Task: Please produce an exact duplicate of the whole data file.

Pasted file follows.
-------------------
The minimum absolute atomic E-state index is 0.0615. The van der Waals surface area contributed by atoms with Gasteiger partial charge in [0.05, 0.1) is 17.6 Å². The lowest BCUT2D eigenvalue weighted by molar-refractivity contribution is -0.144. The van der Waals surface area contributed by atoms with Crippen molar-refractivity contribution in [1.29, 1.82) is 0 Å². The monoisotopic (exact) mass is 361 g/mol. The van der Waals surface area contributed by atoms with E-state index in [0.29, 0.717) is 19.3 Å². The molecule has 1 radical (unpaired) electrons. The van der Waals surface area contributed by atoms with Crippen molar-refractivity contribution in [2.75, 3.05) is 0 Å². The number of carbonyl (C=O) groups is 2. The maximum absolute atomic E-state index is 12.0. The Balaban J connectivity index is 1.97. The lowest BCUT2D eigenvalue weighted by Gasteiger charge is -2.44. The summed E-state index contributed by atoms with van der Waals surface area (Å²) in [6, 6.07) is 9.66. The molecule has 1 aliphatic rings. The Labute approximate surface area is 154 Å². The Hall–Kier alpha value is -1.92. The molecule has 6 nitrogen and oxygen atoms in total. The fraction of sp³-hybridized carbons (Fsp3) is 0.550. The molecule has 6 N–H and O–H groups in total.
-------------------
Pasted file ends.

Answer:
The minimum absolute atomic E-state index is 0.0615. The van der Waals surface area contributed by atoms with Gasteiger partial charge in [0.05, 0.1) is 17.6 Å². The lowest BCUT2D eigenvalue weighted by molar-refractivity contribution is -0.144. The van der Waals surface area contributed by atoms with Crippen molar-refractivity contribution in [1.29, 1.82) is 0 Å². The monoisotopic (exact) mass is 361 g/mol. The van der Waals surface area contributed by atoms with E-state index in [0.29, 0.717) is 19.3 Å². The molecule has 1 radical (unpaired) electrons. The van der Waals surface area contributed by atoms with Crippen molar-refractivity contribution in [2.75, 3.05) is 0 Å². The number of carbonyl (C=O) groups is 2. The maximum absolute atomic E-state index is 12.0. The Balaban J connectivity index is 1.97. The lowest BCUT2D eigenvalue weighted by Gasteiger charge is -2.44. The summed E-state index contributed by atoms with van der Waals surface area (Å²) in [6, 6.07) is 9.66. The molecule has 1 aliphatic rings. The Labute approximate surface area is 154 Å². The Hall–Kier alpha value is -1.92. The molecule has 6 nitrogen and oxygen atoms in total. The fraction of sp³-hybridized carbons (Fsp3) is 0.550. The molecule has 6 N–H and O–H groups in total.